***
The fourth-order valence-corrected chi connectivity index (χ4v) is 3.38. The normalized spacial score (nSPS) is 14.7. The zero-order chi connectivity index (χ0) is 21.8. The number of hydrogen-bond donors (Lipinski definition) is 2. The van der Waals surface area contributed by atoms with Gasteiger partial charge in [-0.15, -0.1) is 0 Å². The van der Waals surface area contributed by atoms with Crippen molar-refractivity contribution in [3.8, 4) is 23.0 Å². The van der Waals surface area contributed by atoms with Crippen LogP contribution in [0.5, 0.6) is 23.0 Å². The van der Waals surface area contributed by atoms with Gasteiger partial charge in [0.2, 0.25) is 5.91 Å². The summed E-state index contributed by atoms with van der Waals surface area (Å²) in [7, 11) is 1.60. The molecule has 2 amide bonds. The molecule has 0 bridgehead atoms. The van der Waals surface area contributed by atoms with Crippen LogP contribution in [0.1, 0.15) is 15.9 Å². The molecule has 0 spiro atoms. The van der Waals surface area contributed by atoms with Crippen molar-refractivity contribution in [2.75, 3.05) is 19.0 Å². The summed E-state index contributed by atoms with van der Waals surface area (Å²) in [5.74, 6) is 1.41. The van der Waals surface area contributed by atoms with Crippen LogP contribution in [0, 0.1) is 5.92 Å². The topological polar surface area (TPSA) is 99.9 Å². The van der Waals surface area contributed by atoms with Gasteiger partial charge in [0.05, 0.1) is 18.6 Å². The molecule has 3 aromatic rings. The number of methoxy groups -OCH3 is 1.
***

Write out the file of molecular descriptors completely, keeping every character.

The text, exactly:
The fourth-order valence-corrected chi connectivity index (χ4v) is 3.38. The normalized spacial score (nSPS) is 14.7. The zero-order chi connectivity index (χ0) is 21.8. The number of hydrogen-bond donors (Lipinski definition) is 2. The van der Waals surface area contributed by atoms with Gasteiger partial charge in [-0.15, -0.1) is 0 Å². The van der Waals surface area contributed by atoms with Crippen molar-refractivity contribution in [3.8, 4) is 23.0 Å². The van der Waals surface area contributed by atoms with Crippen LogP contribution in [0.5, 0.6) is 23.0 Å². The van der Waals surface area contributed by atoms with Gasteiger partial charge in [0.2, 0.25) is 5.91 Å². The summed E-state index contributed by atoms with van der Waals surface area (Å²) in [7, 11) is 1.60. The molecule has 2 amide bonds. The molecule has 0 bridgehead atoms. The van der Waals surface area contributed by atoms with Crippen LogP contribution in [0.1, 0.15) is 15.9 Å². The molecule has 0 spiro atoms. The van der Waals surface area contributed by atoms with Crippen molar-refractivity contribution in [2.75, 3.05) is 19.0 Å². The summed E-state index contributed by atoms with van der Waals surface area (Å²) in [5.74, 6) is 1.41. The van der Waals surface area contributed by atoms with Crippen LogP contribution in [0, 0.1) is 5.92 Å². The topological polar surface area (TPSA) is 99.9 Å². The van der Waals surface area contributed by atoms with Gasteiger partial charge in [0.05, 0.1) is 18.6 Å². The molecule has 3 aromatic rings. The number of methoxy groups -OCH3 is 1.